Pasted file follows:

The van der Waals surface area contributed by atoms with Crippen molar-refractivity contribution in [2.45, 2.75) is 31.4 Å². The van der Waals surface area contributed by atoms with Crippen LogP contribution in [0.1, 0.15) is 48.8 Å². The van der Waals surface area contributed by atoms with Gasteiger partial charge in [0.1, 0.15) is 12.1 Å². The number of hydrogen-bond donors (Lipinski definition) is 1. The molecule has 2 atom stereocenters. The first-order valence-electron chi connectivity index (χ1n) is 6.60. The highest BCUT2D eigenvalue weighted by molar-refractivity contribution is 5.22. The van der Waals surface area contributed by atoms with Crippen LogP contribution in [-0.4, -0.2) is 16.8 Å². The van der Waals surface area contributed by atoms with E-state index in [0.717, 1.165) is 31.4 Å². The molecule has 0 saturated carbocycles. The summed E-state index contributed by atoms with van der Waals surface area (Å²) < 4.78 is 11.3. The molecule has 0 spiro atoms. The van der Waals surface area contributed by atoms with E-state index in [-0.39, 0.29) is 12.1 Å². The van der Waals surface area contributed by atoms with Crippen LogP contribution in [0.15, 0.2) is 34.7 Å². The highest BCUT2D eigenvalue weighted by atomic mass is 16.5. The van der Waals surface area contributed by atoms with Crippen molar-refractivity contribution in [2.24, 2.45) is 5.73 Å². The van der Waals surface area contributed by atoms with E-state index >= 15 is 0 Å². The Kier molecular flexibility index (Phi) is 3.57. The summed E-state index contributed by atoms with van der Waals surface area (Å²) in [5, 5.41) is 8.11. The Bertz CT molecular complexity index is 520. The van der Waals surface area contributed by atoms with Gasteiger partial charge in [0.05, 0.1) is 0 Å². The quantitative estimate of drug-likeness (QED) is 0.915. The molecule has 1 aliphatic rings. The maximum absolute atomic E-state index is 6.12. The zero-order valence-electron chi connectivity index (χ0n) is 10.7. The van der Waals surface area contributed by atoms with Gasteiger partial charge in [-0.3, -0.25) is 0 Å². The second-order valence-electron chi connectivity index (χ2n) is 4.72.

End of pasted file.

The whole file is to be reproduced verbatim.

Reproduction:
The van der Waals surface area contributed by atoms with Crippen molar-refractivity contribution in [2.45, 2.75) is 31.4 Å². The van der Waals surface area contributed by atoms with Crippen LogP contribution in [0.1, 0.15) is 48.8 Å². The van der Waals surface area contributed by atoms with Gasteiger partial charge in [0.1, 0.15) is 12.1 Å². The number of hydrogen-bond donors (Lipinski definition) is 1. The molecule has 2 atom stereocenters. The first-order valence-electron chi connectivity index (χ1n) is 6.60. The highest BCUT2D eigenvalue weighted by molar-refractivity contribution is 5.22. The van der Waals surface area contributed by atoms with Crippen LogP contribution in [-0.4, -0.2) is 16.8 Å². The van der Waals surface area contributed by atoms with E-state index in [0.717, 1.165) is 31.4 Å². The molecule has 0 saturated carbocycles. The summed E-state index contributed by atoms with van der Waals surface area (Å²) < 4.78 is 11.3. The molecule has 0 spiro atoms. The van der Waals surface area contributed by atoms with E-state index in [-0.39, 0.29) is 12.1 Å². The van der Waals surface area contributed by atoms with Crippen LogP contribution in [0.15, 0.2) is 34.7 Å². The highest BCUT2D eigenvalue weighted by atomic mass is 16.5. The van der Waals surface area contributed by atoms with Crippen molar-refractivity contribution in [2.24, 2.45) is 5.73 Å². The van der Waals surface area contributed by atoms with E-state index >= 15 is 0 Å². The Kier molecular flexibility index (Phi) is 3.57. The summed E-state index contributed by atoms with van der Waals surface area (Å²) in [5, 5.41) is 8.11. The Bertz CT molecular complexity index is 520. The van der Waals surface area contributed by atoms with Gasteiger partial charge in [0.05, 0.1) is 0 Å². The quantitative estimate of drug-likeness (QED) is 0.915. The molecule has 1 aliphatic rings. The maximum absolute atomic E-state index is 6.12. The zero-order valence-electron chi connectivity index (χ0n) is 10.7. The van der Waals surface area contributed by atoms with Gasteiger partial charge in [-0.3, -0.25) is 0 Å². The second-order valence-electron chi connectivity index (χ2n) is 4.72.